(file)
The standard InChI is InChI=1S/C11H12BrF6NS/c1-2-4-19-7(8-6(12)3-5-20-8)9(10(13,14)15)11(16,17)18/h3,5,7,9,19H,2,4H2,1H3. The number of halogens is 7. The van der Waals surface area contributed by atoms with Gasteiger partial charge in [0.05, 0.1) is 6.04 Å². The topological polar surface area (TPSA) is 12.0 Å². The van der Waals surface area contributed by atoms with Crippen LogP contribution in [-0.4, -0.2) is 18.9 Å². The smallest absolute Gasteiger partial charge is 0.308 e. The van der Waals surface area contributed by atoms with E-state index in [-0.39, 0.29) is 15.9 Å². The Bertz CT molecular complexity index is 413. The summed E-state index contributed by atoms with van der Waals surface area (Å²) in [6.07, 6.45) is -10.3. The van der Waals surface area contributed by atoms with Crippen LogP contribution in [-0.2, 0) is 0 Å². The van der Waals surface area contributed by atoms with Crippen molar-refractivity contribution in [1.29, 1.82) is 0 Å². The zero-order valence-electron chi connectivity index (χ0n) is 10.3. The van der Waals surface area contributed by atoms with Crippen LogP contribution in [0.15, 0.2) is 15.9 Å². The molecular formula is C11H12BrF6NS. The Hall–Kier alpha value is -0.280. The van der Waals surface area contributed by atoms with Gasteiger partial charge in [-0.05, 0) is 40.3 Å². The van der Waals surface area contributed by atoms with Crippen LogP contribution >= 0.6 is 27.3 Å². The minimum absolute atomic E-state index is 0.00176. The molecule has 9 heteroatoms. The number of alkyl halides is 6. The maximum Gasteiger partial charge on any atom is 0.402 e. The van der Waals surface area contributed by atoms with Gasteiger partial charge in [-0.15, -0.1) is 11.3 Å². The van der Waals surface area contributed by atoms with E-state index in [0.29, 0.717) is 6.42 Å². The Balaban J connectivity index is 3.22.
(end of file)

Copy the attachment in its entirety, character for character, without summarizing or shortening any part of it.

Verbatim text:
The standard InChI is InChI=1S/C11H12BrF6NS/c1-2-4-19-7(8-6(12)3-5-20-8)9(10(13,14)15)11(16,17)18/h3,5,7,9,19H,2,4H2,1H3. The number of halogens is 7. The van der Waals surface area contributed by atoms with Gasteiger partial charge in [0.05, 0.1) is 6.04 Å². The topological polar surface area (TPSA) is 12.0 Å². The van der Waals surface area contributed by atoms with Crippen LogP contribution in [-0.4, -0.2) is 18.9 Å². The smallest absolute Gasteiger partial charge is 0.308 e. The van der Waals surface area contributed by atoms with E-state index in [-0.39, 0.29) is 15.9 Å². The Bertz CT molecular complexity index is 413. The summed E-state index contributed by atoms with van der Waals surface area (Å²) in [6.07, 6.45) is -10.3. The van der Waals surface area contributed by atoms with Crippen LogP contribution in [-0.2, 0) is 0 Å². The van der Waals surface area contributed by atoms with Crippen molar-refractivity contribution in [1.29, 1.82) is 0 Å². The zero-order valence-electron chi connectivity index (χ0n) is 10.3. The van der Waals surface area contributed by atoms with Crippen LogP contribution in [0.15, 0.2) is 15.9 Å². The molecular formula is C11H12BrF6NS. The Hall–Kier alpha value is -0.280. The van der Waals surface area contributed by atoms with Gasteiger partial charge in [-0.05, 0) is 40.3 Å². The van der Waals surface area contributed by atoms with Crippen LogP contribution >= 0.6 is 27.3 Å². The minimum absolute atomic E-state index is 0.00176. The molecule has 9 heteroatoms. The number of alkyl halides is 6. The maximum Gasteiger partial charge on any atom is 0.402 e. The van der Waals surface area contributed by atoms with Gasteiger partial charge in [-0.15, -0.1) is 11.3 Å². The van der Waals surface area contributed by atoms with E-state index in [0.29, 0.717) is 6.42 Å². The Balaban J connectivity index is 3.22.